A member of the Turkish-backed Free Syrian Army northwest of al-Bab on February 2. Photo: Huseyin Nasir/AA
Over three months ago, November 6, Turkey, along with its Free Syrian Army (FSA) proxy militia, launched its offensive against the ISIS-occupied city of al-Bab in northwestern Syria. Since then they have been fighting heavy ISIS resistance to their siege.
Al-Bab is 50 kilometers southwest of Manbij. Both cities had pre-war populations of over 50,000 and are of comparable size. Nevertheless, when the Kurdish-led Syrian Democratic Forces (SDF) launched their offensive to rout ISIS from Manbij, it took, altogether, three months: from May 31 to August 27. The city fell to the SDF on August 12 and the subsequent two weeks were spent clearing ISIS out of Manbij's southern countryside.
How is it that the Turkish Army and its allied FSA militia are taking longer to capture al-Bab from ISIS than it took the SDF to capture Manbij?
Possible answers to that question range from a lack of willingness on Ankara's part to take major steps forward in al-Bab during the Obama administration's last weeks in office until it could assess the new Trump administration, to the limited capabilities of the present Turkish military in Syria and the various forces involved in this siege.
“In al-Bab, it seems extra complicated because the Turks are trying to coordinate with many others,” David Pollack of the Washington Institute told Rudaw English. “Not just with their own local Arab allies, but also Syrian regime and allied Russian forces.”
“Turks also prefer not to go in directly to avoid casualties, which SDF took pretty heavily in Manbij,” he added. “Finally, the more ISIS is pushed back, the more desperate it gets while using fighters moving in – so it becomes a harder fight.”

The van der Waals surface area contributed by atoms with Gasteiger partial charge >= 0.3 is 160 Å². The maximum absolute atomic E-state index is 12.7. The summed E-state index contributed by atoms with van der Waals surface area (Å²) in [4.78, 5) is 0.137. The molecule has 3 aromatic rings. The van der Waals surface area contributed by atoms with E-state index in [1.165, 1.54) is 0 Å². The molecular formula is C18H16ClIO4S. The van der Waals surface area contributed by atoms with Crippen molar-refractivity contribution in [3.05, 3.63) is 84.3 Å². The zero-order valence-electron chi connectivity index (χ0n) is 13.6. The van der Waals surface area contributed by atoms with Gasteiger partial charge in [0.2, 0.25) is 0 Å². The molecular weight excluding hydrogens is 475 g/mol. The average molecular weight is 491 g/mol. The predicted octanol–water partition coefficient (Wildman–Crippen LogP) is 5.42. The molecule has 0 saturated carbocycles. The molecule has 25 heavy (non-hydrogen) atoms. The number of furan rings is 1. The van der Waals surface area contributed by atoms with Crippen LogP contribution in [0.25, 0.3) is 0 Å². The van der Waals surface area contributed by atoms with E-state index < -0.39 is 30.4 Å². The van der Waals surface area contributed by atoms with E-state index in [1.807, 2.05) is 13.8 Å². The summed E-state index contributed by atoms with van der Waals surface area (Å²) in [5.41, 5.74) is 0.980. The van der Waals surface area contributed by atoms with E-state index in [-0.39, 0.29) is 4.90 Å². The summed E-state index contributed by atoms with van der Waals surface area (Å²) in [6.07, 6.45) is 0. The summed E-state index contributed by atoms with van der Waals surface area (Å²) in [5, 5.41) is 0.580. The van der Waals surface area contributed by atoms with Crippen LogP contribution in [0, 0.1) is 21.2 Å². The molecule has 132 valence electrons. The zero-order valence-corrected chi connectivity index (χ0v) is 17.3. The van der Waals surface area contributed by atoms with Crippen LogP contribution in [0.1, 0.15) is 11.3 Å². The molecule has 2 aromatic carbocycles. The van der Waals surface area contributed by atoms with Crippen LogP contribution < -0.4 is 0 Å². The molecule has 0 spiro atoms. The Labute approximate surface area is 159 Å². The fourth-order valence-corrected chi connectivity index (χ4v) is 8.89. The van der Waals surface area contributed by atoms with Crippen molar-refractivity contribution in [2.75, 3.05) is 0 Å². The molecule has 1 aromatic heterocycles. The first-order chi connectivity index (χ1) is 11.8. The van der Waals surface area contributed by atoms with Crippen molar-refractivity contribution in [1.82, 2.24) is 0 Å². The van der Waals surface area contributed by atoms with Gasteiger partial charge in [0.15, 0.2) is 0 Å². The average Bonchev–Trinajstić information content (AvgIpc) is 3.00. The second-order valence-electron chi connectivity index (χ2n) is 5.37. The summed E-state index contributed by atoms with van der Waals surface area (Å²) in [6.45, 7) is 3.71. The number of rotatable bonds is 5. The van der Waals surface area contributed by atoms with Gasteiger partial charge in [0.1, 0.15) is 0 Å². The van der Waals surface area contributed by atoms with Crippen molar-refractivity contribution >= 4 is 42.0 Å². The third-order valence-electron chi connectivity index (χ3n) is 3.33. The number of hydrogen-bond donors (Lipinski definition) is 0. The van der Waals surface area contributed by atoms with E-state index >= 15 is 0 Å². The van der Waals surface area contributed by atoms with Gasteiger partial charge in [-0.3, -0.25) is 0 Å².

The SDF had consistent US-led coalition air support throughout their offensive. The Turks have not after the US stopped providing them air support when they advanced to al-Bab, which Washington deemed too far south of the Turkish border – where the US was previously supporting Turkey's offensive against ISIS.
Also, for a week in November Turkish jets ceased entering Syrian airspace to support the al-Bab offensive since Damascus threatened to shoot them down. They were only able to continue after Ankara consulted with the Russians.
“Delta force and US air power are awesome things and the YPG/SDF is a coherent and unified group under the control of one man, who can direct his forces where the US tells them to go,” noted the Atlantic Council's Aaron Stein, whose areas of expertise include US-Turkey relations. “Turkish targeting is not comparable, the operation was under resourced, and the rebels fighting alongside them are fractured.”
Turkish air power, especially after the July 15, 2016 coup attempt, is also not comparable with US air power. Given the widespread arrests and detentions of suspected coup plotters in all ranks and branches of the military, Turkey's ability field its entire air force has been significantly degraded. Advertisements in the Turkish press for the country's special forces following the coup attempt also indicate that the Turkish army's manpower has been significantly affected also.
Only last month did the US begin flying air support missions for the offensive in al-Bab after Ankara and Moscow reached an agreement to militarily coordinate their forces against ISIS in that city.
Since launching this Euphrates Shield operation into Syria last August, Turkey has relied on armour and special forces to support its FSA militia numbering at least 3,000. These forces have not proven as effective as the SDF on the ground, especially in urban warfare scenarios where, before even reaching al-Bab, several of them were killed by sophisticated ISIS explosives.
They have also failed to defend some dozen Turkish tanks from ISIS militants wielding anti-tank missiles, leading the Turks to send in more of their own forces to beef up their ground assault force. There are now over 1,300 Turkish troops involved in the al-Bab assault.
Furthermore, since the early days of Euphrates Shield, the FSA militiamen have spoken of their desire to fight the Assad regime in Aleppo rather than focus on ISIS and the YPG in Syria's northwest border region. The SDF on the other hand are fighting in direct defense of their homes against ISIS. Many of the Arab members of the coalition leading the assault on Raqqa likely feel they have a personal stake in liberating their homes from these militants as opposed to the FSA fighters who see fighting ISIS and the Kurds as little more than a sideshow to the uprising they took up arms in six years ago.